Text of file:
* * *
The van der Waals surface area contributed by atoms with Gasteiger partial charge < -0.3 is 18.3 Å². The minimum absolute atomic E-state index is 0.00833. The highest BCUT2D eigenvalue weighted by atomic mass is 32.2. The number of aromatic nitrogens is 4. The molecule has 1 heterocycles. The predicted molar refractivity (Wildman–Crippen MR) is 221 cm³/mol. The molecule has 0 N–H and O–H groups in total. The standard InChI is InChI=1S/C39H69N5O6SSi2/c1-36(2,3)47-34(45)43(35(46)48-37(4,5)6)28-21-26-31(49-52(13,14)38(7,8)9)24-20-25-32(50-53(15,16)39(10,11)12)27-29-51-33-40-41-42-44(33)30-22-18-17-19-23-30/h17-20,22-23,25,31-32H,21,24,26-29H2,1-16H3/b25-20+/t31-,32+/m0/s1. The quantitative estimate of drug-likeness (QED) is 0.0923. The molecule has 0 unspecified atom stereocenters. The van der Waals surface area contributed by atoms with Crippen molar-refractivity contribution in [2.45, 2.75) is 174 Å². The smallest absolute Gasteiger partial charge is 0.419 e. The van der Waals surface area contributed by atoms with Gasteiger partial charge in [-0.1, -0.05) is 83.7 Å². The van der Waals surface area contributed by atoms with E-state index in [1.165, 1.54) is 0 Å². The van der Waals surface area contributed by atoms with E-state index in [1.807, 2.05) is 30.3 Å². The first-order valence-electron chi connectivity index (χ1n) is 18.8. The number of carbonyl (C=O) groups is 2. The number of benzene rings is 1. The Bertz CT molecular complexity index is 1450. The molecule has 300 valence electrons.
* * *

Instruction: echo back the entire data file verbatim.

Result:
The van der Waals surface area contributed by atoms with Gasteiger partial charge < -0.3 is 18.3 Å². The minimum absolute atomic E-state index is 0.00833. The highest BCUT2D eigenvalue weighted by atomic mass is 32.2. The number of aromatic nitrogens is 4. The molecule has 1 heterocycles. The predicted molar refractivity (Wildman–Crippen MR) is 221 cm³/mol. The molecule has 0 N–H and O–H groups in total. The standard InChI is InChI=1S/C39H69N5O6SSi2/c1-36(2,3)47-34(45)43(35(46)48-37(4,5)6)28-21-26-31(49-52(13,14)38(7,8)9)24-20-25-32(50-53(15,16)39(10,11)12)27-29-51-33-40-41-42-44(33)30-22-18-17-19-23-30/h17-20,22-23,25,31-32H,21,24,26-29H2,1-16H3/b25-20+/t31-,32+/m0/s1. The quantitative estimate of drug-likeness (QED) is 0.0923. The molecule has 0 unspecified atom stereocenters. The van der Waals surface area contributed by atoms with Crippen molar-refractivity contribution in [2.45, 2.75) is 174 Å². The smallest absolute Gasteiger partial charge is 0.419 e. The van der Waals surface area contributed by atoms with Gasteiger partial charge in [-0.1, -0.05) is 83.7 Å². The van der Waals surface area contributed by atoms with E-state index in [1.165, 1.54) is 0 Å². The van der Waals surface area contributed by atoms with E-state index in [1.807, 2.05) is 30.3 Å². The first-order valence-electron chi connectivity index (χ1n) is 18.8. The number of carbonyl (C=O) groups is 2. The number of benzene rings is 1. The Bertz CT molecular complexity index is 1450. The molecule has 300 valence electrons.